Santa Fe A to Z: S Santa Fe Unlimited's Santa Fe A to Z

An adobe house on the outskirts of Taos, New Mexico, is surrounded by sagebrush and chamisa.Sagebrush
A coarse, aromatic, silvery-grey shrub with yellow flowers (of the daisy family), sagebrush grows in arid climates, and is common throughout New Mexico. Sagebrush has a strong pungent fragrance, especially when wet, which is not unlike common sage. It is, however, unrelated to common sage and has a bitter taste. It is thought that this odor serves to discourage browsing. (~Aimee)

The word salsa is derived from the Latin word salsa (meaning salty) and sal (meaning salt). Salsa may refer to any type of sauce. In English it usually refers to the spicy, often tomato based hot sauces typical of Mexican cuisine; particularly those used as dips for corn tortilla chips. Most jarred, canned, and bottled salsa sauces sold in American grocery stores are forms of “salsa cruda/pico de gallo,” but to increase their shelf life, they have been cooked with vinegar added. These are not as authentic as freshly made salsas and typically have a semi-liquid texture more akin to that of canned tomatoes or chunky pasta sauces. There are fresh, all-natural jarred salsa products produced regionally that do not use artificial ingredients or chemicals to enhance shelf life. Fresh, refrigerated salsas, usually packaged in plastic containers, are also readily available, due to the enormous popularity of this appetizer/snack. (~Jean)

The San Ildefonso Pueblo, located in Northern New Mexico.San Ildefonso Pueblo
Located 22 miles north of Santa Fe off NM 502, the San Ildefonso Pueblo lies in a lovely country-like area between Nambe and Los Alamos. The ancestors of these people originally lived at Bandelier and Mesa Verde, Colorado, but due to a long-lasting drought, those earlier sites were abandoned. The identifying landmark of the area is the extraordinary Black Mesa, which can be seen for miles around. It was from the top of Black Mesa that the San Ildefonso people fought off Spanish soldiers in 1694. Today, San Ildefonso has preserved its cultural identity and still observes ancient traditions. The central plaza looks much the same as it has for several hundreds of years, with adobe homes surrounding it, though it now backs up to the non-pueblo, modern-day residential area of El Rancho. (~Jean)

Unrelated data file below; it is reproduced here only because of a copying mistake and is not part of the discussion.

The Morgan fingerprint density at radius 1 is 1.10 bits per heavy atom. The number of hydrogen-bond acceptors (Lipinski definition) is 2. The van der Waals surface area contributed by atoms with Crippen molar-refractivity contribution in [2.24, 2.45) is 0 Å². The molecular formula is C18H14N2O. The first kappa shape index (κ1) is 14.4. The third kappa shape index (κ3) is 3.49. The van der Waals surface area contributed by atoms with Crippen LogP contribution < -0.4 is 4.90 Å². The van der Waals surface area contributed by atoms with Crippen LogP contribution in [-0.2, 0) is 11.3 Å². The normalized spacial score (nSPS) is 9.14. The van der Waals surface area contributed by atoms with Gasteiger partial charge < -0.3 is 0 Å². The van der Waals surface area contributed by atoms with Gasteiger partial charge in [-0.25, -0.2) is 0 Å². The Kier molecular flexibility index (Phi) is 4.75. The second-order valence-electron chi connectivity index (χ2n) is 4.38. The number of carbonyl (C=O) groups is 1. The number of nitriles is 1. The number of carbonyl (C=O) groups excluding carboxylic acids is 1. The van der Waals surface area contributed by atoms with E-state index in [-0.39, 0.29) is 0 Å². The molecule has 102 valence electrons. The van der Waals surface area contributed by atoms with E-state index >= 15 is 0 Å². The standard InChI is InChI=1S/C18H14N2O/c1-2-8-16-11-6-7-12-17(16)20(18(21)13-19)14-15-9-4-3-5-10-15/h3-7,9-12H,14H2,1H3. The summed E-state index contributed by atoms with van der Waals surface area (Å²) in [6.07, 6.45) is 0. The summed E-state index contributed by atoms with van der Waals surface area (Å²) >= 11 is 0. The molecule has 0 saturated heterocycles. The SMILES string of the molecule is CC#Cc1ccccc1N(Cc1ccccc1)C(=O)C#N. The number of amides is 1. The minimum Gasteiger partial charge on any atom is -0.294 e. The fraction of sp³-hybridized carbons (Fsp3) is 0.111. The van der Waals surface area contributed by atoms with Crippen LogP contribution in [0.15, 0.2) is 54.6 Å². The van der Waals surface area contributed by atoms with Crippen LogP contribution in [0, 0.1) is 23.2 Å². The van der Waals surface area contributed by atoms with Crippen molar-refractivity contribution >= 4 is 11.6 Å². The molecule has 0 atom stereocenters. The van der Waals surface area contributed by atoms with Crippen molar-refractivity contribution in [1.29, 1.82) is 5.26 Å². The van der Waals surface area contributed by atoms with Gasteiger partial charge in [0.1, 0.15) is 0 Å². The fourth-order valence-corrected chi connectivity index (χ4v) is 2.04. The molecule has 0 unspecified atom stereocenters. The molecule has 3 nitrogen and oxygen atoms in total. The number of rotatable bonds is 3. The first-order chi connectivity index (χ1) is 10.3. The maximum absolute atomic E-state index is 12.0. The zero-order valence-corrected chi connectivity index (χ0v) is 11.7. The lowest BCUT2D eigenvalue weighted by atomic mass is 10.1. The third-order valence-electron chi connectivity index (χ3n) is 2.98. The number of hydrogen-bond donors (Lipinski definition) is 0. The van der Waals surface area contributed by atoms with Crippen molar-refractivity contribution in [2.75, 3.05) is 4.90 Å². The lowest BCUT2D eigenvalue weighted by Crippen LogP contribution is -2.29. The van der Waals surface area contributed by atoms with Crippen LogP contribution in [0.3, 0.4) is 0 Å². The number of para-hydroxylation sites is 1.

See more about the Eight Northern New Mexico Indian Pueblos

San Juan Pueblo
Located just two miles north of the town of Espanola, the San Juan Pueblo is the largest of the Tewa pueblos. Central plazas are bordered by a Catholic church, kivas and a chapel. Today, many of the original 700 homes, dating back before the pilgrims arrival at Plymouth Rock, are still standing adjacent to the Rio Grande river in the fertile Espanola Valley. The Pueblo owns the Ohkay Casino and a successful RV park and campground, which are open to travelers year-round. (~Jean)
See more about the Eight Northern New Mexico Indian Pueblos

The Oldest Church in America is in Santa Fe, New Mexico.San Miguel Mission Church (The Oldest Church)
Recognized as “the Oldest Church in the United States,” San Miguel Mission is located one block south of Loretto Chapel on Old Santa Fe Trail, between Alameda and Paseo de Peralta. Within easy walking distance from the historic Santa Fe Plaza, it is now surrounded by lovely restaurants and shops, and with the “Oldest House” right down the alley, it’s definitely a must see on any Santa Fe site list.

The Mission was built by Tlaxcalan Indians from Mexico in the early 1600s, under the direction of Fray Alonso de Benavides, OFM. During the Pueblo Indian rebellion of 1680, the roof was burned and destroyed. After resettling Santa Fe in 1694, General Diego de Vargas had a new roof constructed and repairs continued until 1710.

A three-tier tower was constructed around 1830, and in 1887, a single facade tower was built, with massive stone buttresses added for support. The reredos (or altar screen) in the Mission dates from 1798, and is the oldest wooden reredos in New Mexico. There is also a wood carved statue of St. Michael, celebrating the victory over Satan. The Mission is open to the public during the week and there is a small gift shop adjoining the main church. Regular services are held each Sunday. (~Jean)
See more about the Historic Churches of Santa Fe

Santa Clara Pueblo
Located off State Road 30, 26 miles north of Santa Fe, the Santa Clara Pueblo is in close proximity to the town of Espanola. Their ancestors originally lived in carved cave dwellings in the Puye Cliffs, but a period of drought forced their relocation to the fertile Espanola Valley, known as the primary farming area of Northern New Mexico. Today, a drive through the Santa Clara Pueblo clearly illustrates the adaptation of the New Mexico native peoples to modern-day living. The Pueblo’s 50,000-acre reservation is one of the largest of the Eight Northern New Mexico Pueblos. They own and operate the Big Rock Casino and Bowling Alley in the heart of Espanola, and the newly developed Black Mesa Golf Course. (~Jean)
See more about the Eight Northern New Mexico Indian Pueblos

An old sarsaparilla bottle.Sarsaparilla